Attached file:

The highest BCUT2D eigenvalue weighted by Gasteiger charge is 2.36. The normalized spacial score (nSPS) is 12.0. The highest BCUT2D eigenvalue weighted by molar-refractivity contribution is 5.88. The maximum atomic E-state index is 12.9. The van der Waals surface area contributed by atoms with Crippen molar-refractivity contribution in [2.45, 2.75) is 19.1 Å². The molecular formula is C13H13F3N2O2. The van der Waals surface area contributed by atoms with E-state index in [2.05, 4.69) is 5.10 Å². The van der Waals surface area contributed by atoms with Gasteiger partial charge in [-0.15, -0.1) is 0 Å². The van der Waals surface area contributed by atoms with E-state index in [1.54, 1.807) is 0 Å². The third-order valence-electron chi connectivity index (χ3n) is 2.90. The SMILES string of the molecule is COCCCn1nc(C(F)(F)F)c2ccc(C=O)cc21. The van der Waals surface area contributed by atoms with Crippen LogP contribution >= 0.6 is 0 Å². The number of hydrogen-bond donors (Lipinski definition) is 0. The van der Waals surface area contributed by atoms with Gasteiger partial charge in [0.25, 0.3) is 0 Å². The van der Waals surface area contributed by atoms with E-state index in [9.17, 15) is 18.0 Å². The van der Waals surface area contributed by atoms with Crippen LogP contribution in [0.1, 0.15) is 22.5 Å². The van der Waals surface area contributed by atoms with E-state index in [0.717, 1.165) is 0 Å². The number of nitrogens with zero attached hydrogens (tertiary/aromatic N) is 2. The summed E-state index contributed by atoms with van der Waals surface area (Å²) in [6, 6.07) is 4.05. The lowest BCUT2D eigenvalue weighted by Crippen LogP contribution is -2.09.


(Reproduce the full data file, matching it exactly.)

The highest BCUT2D eigenvalue weighted by Gasteiger charge is 2.36. The normalized spacial score (nSPS) is 12.0. The highest BCUT2D eigenvalue weighted by molar-refractivity contribution is 5.88. The maximum atomic E-state index is 12.9. The van der Waals surface area contributed by atoms with Crippen molar-refractivity contribution in [2.45, 2.75) is 19.1 Å². The molecular formula is C13H13F3N2O2. The van der Waals surface area contributed by atoms with E-state index in [2.05, 4.69) is 5.10 Å². The van der Waals surface area contributed by atoms with Gasteiger partial charge in [-0.15, -0.1) is 0 Å². The van der Waals surface area contributed by atoms with E-state index in [1.54, 1.807) is 0 Å². The third-order valence-electron chi connectivity index (χ3n) is 2.90. The SMILES string of the molecule is COCCCn1nc(C(F)(F)F)c2ccc(C=O)cc21. The van der Waals surface area contributed by atoms with Crippen LogP contribution >= 0.6 is 0 Å². The number of hydrogen-bond donors (Lipinski definition) is 0. The van der Waals surface area contributed by atoms with Gasteiger partial charge in [0.25, 0.3) is 0 Å². The van der Waals surface area contributed by atoms with E-state index in [9.17, 15) is 18.0 Å². The van der Waals surface area contributed by atoms with Crippen LogP contribution in [0.1, 0.15) is 22.5 Å². The van der Waals surface area contributed by atoms with E-state index in [0.717, 1.165) is 0 Å². The number of nitrogens with zero attached hydrogens (tertiary/aromatic N) is 2. The summed E-state index contributed by atoms with van der Waals surface area (Å²) in [6, 6.07) is 4.05. The lowest BCUT2D eigenvalue weighted by Crippen LogP contribution is -2.09.